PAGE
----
Previously we reported that a process called inter-fork strand annealing (IFSA) causes genomic deletions during the termination of DNA replication when an active replication fork converges on a collapsed fork (Morrow et al., 2017). We also identified the FANCM-related DNA helicase Fml1 as a potential suppressor of IFSA. Here, we confirm that Fml1 does indeed suppress IFSA, and show that this function depends on its catalytic activity and ability to interact with Mhf1-Mhf2 via its C-terminal domain. Finally, a plausible mechanism of IFSA suppression is demonstrated by the finding that Fml1 can catalyse regressed fork restoration in vitro.
All data generated or analysed during this study are included in the manuscript and supporting files.
- Matthew C Whitby
- Matthew C Whitby
The funders had no role in study design, data collection and interpretation, or the decision to submit the work for publication.
- Maria Spies, University of Iowa, United States
© 2019, Wong et al.
This article is distributed under the terms of the Creative Commons Attribution License permitting unrestricted use and redistribution provided that the original author and source are credited.
A single Dcp1-Dcp2 decapping enzyme targets diverse classes of yeast mRNAs for decapping-dependent 5' to 3' decay, but the molecular mechanisms controlling mRNA selectivity by the enzyme remain elusive. Through extensive genetic analyses we reveal that Dcp2 C-terminal domain cis-regulatory elements control decapping enzyme target specificity by orchestrating formation of distinct decapping complexes. Two Upf1-binding motifs direct the decapping enzyme to NMD substrates, a single Edc3-binding motif targets both Edc3 and Dhh1 substrates, and Pat1-binding leucine-rich motifs target Edc3 and Dhh1 substrates under selective conditions. Although it functions as a unique targeting component of specific complexes, Edc3 is a common component of multiple complexes. Scd6 and Xrn1 also have specific binding sites on Dcp2, allowing them to be directly recruited to decapping complexes. Collectively, our results demonstrate that Upf1, Edc3, Scd6, and Pat1 function as regulatory subunits of the holo-decapping enzyme, controlling both its substrate specificity and enzymatic activation.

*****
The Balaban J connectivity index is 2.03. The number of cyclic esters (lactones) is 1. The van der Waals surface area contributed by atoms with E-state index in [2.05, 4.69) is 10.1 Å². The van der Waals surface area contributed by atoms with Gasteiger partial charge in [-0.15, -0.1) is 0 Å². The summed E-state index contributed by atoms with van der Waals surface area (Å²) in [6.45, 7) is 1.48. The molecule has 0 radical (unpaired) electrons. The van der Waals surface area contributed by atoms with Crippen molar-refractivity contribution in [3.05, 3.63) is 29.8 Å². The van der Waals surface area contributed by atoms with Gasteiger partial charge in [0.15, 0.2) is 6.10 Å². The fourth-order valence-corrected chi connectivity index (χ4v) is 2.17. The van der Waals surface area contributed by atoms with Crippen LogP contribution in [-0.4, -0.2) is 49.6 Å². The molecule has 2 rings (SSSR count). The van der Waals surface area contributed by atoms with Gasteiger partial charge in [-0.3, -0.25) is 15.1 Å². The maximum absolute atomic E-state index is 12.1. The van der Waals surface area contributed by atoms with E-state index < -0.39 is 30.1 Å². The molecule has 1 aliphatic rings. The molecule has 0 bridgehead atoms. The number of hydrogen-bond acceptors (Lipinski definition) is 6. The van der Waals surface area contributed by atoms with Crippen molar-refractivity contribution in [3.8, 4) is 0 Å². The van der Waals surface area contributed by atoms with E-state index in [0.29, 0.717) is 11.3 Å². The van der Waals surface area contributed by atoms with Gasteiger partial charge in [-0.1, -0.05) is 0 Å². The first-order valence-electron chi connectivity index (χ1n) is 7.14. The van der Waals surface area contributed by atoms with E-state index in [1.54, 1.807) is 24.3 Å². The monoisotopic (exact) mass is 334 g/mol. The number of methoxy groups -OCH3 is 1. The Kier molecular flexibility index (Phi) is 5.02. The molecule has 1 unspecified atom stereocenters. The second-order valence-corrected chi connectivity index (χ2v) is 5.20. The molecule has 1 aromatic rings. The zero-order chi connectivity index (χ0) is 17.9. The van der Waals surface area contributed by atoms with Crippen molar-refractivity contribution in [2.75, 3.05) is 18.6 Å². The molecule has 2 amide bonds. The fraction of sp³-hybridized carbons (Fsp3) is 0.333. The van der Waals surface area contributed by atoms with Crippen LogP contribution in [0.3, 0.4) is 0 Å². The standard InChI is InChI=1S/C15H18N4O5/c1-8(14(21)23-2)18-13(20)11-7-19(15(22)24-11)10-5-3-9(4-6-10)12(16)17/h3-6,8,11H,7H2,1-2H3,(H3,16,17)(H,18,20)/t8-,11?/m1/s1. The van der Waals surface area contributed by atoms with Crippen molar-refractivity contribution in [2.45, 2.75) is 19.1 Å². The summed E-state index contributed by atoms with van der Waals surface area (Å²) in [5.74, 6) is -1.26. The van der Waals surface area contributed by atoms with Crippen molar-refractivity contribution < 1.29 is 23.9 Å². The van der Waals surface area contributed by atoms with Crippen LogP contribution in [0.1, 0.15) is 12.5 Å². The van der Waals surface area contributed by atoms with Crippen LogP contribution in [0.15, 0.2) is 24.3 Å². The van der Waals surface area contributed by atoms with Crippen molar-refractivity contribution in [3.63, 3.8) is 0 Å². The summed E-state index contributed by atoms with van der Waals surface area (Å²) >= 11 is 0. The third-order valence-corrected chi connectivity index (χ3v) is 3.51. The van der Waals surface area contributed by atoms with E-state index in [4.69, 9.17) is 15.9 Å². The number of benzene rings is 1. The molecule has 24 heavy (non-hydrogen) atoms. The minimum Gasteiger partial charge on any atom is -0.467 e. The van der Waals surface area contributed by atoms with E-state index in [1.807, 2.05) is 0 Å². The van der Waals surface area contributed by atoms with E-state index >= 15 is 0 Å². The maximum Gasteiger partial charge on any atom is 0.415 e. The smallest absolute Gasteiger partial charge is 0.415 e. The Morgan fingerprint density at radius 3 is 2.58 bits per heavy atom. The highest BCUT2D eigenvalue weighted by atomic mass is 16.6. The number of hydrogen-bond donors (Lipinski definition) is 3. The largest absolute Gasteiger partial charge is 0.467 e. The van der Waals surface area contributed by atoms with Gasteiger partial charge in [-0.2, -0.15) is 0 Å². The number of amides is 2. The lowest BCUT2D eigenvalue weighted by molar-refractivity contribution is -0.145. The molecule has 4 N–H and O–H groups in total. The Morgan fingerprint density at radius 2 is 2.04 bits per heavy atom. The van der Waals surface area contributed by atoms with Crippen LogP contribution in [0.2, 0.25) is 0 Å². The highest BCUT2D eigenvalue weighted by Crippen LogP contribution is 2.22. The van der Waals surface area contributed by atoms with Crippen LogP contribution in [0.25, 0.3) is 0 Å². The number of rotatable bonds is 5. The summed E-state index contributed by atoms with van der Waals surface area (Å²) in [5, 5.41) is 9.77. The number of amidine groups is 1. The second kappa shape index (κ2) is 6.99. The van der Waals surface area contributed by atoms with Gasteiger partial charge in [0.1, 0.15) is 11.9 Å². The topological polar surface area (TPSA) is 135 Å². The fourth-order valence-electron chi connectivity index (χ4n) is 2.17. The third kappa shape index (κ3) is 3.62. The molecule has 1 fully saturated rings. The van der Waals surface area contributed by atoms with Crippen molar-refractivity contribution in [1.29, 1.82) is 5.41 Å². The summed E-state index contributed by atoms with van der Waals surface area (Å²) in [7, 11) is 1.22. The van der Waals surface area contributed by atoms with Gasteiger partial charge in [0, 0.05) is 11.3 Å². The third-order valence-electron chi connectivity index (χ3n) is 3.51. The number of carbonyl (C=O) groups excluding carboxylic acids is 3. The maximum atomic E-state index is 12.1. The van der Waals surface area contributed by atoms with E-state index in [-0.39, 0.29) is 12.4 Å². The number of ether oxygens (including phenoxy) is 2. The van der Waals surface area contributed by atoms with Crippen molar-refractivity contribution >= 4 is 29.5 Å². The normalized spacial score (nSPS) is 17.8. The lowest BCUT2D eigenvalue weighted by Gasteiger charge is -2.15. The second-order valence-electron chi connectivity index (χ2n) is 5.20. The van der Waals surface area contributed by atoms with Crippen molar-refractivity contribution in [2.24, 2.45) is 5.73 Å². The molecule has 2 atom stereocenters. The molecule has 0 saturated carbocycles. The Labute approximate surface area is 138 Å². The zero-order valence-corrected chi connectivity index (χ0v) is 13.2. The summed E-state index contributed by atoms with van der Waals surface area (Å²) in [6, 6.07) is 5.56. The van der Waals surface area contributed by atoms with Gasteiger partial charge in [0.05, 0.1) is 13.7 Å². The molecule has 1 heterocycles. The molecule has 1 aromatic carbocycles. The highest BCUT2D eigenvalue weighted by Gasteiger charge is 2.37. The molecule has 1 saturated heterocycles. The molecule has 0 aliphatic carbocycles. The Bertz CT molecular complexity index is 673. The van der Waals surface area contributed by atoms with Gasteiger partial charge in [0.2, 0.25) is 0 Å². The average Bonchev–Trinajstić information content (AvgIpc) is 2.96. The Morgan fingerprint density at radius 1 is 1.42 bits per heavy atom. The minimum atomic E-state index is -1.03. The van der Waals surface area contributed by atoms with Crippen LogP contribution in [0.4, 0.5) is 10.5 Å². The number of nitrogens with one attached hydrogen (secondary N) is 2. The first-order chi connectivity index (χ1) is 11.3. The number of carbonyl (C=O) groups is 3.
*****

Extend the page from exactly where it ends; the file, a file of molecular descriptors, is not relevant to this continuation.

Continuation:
DNA double-strand break (DSB) repair by homologous recombination is confined to the S and G2 phases of the cell cycle partly due to 53BP1 antagonizing DNA end resection in G1 phase and non-cycling quiescent (G0) cells where DSBs are predominately repaired by non-homologous end joining (NHEJ). Unexpectedly, we uncovered extensive MRE11- and CtIP-dependent DNA end resection at DSBs in G0 murine and human cells. A whole genome CRISPR/Cas9 screen revealed the DNA-dependent kinase (DNA-PK) complex as a key factor in promoting DNA end resection in G0 cells. In agreement, depletion of FBXL12, which promotes ubiquitylation and removal of the KU70/KU80 subunits of DNA-PK from DSBs, promotes even more extensive resection in G0 cells. In contrast, a requirement for DNA-PK in promoting DNA end resection in proliferating cells at the G1 or G2 phase of the cell cycle was not observed. Our findings establish that DNA-PK uniquely promotes DNA end resection in G0, but not in G1 or G2 phase cells, which has important implications for DNA DSB repair in quiescent cells.